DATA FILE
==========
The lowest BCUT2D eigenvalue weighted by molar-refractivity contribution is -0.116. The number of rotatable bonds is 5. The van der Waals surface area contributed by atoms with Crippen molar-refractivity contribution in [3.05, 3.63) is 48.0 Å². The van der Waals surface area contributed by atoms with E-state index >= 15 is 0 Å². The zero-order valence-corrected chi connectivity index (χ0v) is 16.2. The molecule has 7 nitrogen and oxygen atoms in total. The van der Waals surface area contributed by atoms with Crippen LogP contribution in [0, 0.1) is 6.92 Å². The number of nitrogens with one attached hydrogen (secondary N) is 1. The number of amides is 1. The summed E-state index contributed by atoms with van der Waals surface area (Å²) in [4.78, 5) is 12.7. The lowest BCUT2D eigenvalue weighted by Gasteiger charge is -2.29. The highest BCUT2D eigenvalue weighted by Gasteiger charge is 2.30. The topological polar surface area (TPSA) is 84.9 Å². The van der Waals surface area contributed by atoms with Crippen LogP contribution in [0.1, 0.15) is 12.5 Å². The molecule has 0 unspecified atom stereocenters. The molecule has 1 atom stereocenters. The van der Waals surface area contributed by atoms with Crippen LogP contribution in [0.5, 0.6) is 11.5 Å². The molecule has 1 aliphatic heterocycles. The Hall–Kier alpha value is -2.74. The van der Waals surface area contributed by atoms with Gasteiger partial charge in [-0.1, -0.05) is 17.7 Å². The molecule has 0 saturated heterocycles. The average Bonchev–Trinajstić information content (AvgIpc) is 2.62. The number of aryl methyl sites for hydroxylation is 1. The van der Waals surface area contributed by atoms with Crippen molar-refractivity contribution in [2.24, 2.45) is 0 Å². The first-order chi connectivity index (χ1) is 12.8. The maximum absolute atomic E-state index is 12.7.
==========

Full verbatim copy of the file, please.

The lowest BCUT2D eigenvalue weighted by molar-refractivity contribution is -0.116. The number of rotatable bonds is 5. The van der Waals surface area contributed by atoms with Crippen molar-refractivity contribution in [3.05, 3.63) is 48.0 Å². The van der Waals surface area contributed by atoms with E-state index >= 15 is 0 Å². The zero-order valence-corrected chi connectivity index (χ0v) is 16.2. The molecule has 7 nitrogen and oxygen atoms in total. The van der Waals surface area contributed by atoms with Crippen LogP contribution in [0, 0.1) is 6.92 Å². The number of nitrogens with one attached hydrogen (secondary N) is 1. The number of amides is 1. The summed E-state index contributed by atoms with van der Waals surface area (Å²) in [4.78, 5) is 12.7. The lowest BCUT2D eigenvalue weighted by Gasteiger charge is -2.29. The highest BCUT2D eigenvalue weighted by Gasteiger charge is 2.30. The topological polar surface area (TPSA) is 84.9 Å². The van der Waals surface area contributed by atoms with Crippen LogP contribution in [0.1, 0.15) is 12.5 Å². The molecule has 0 unspecified atom stereocenters. The molecule has 1 atom stereocenters. The van der Waals surface area contributed by atoms with Crippen LogP contribution in [0.5, 0.6) is 11.5 Å². The molecule has 1 aliphatic heterocycles. The Hall–Kier alpha value is -2.74. The van der Waals surface area contributed by atoms with Gasteiger partial charge in [-0.1, -0.05) is 17.7 Å². The molecule has 0 saturated heterocycles. The average Bonchev–Trinajstić information content (AvgIpc) is 2.62. The number of aryl methyl sites for hydroxylation is 1. The van der Waals surface area contributed by atoms with Crippen molar-refractivity contribution in [2.24, 2.45) is 0 Å². The first-order chi connectivity index (χ1) is 12.8. The maximum absolute atomic E-state index is 12.7.